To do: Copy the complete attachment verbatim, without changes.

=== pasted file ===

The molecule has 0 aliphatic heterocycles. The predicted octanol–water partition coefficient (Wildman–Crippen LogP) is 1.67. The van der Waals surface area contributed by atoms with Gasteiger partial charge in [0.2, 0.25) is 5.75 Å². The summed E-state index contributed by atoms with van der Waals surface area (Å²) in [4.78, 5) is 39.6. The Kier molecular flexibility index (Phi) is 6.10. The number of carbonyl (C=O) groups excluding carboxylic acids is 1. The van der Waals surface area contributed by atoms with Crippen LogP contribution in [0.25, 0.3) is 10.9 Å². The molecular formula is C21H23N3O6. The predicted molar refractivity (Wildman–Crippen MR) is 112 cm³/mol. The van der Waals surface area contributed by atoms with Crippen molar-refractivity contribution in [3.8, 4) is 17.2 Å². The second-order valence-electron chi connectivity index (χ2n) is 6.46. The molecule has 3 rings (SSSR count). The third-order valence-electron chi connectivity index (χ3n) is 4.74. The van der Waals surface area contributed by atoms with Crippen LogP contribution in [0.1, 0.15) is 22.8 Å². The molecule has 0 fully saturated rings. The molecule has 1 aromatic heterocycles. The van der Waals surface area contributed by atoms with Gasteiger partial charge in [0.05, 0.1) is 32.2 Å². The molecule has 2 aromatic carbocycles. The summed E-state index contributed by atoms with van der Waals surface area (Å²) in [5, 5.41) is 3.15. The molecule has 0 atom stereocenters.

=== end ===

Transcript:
The molecule has 0 aliphatic heterocycles. The predicted octanol–water partition coefficient (Wildman–Crippen LogP) is 1.67. The van der Waals surface area contributed by atoms with Gasteiger partial charge in [0.2, 0.25) is 5.75 Å². The summed E-state index contributed by atoms with van der Waals surface area (Å²) in [4.78, 5) is 39.6. The Kier molecular flexibility index (Phi) is 6.10. The number of carbonyl (C=O) groups excluding carboxylic acids is 1. The van der Waals surface area contributed by atoms with Crippen LogP contribution in [0.25, 0.3) is 10.9 Å². The molecular formula is C21H23N3O6. The predicted molar refractivity (Wildman–Crippen MR) is 112 cm³/mol. The van der Waals surface area contributed by atoms with Crippen molar-refractivity contribution in [3.8, 4) is 17.2 Å². The second-order valence-electron chi connectivity index (χ2n) is 6.46. The molecule has 3 rings (SSSR count). The third-order valence-electron chi connectivity index (χ3n) is 4.74. The van der Waals surface area contributed by atoms with Crippen LogP contribution in [0.1, 0.15) is 22.8 Å². The molecule has 0 fully saturated rings. The molecule has 1 aromatic heterocycles. The van der Waals surface area contributed by atoms with Gasteiger partial charge in [0.05, 0.1) is 32.2 Å². The molecule has 2 aromatic carbocycles. The summed E-state index contributed by atoms with van der Waals surface area (Å²) in [5, 5.41) is 3.15. The molecule has 0 atom stereocenters.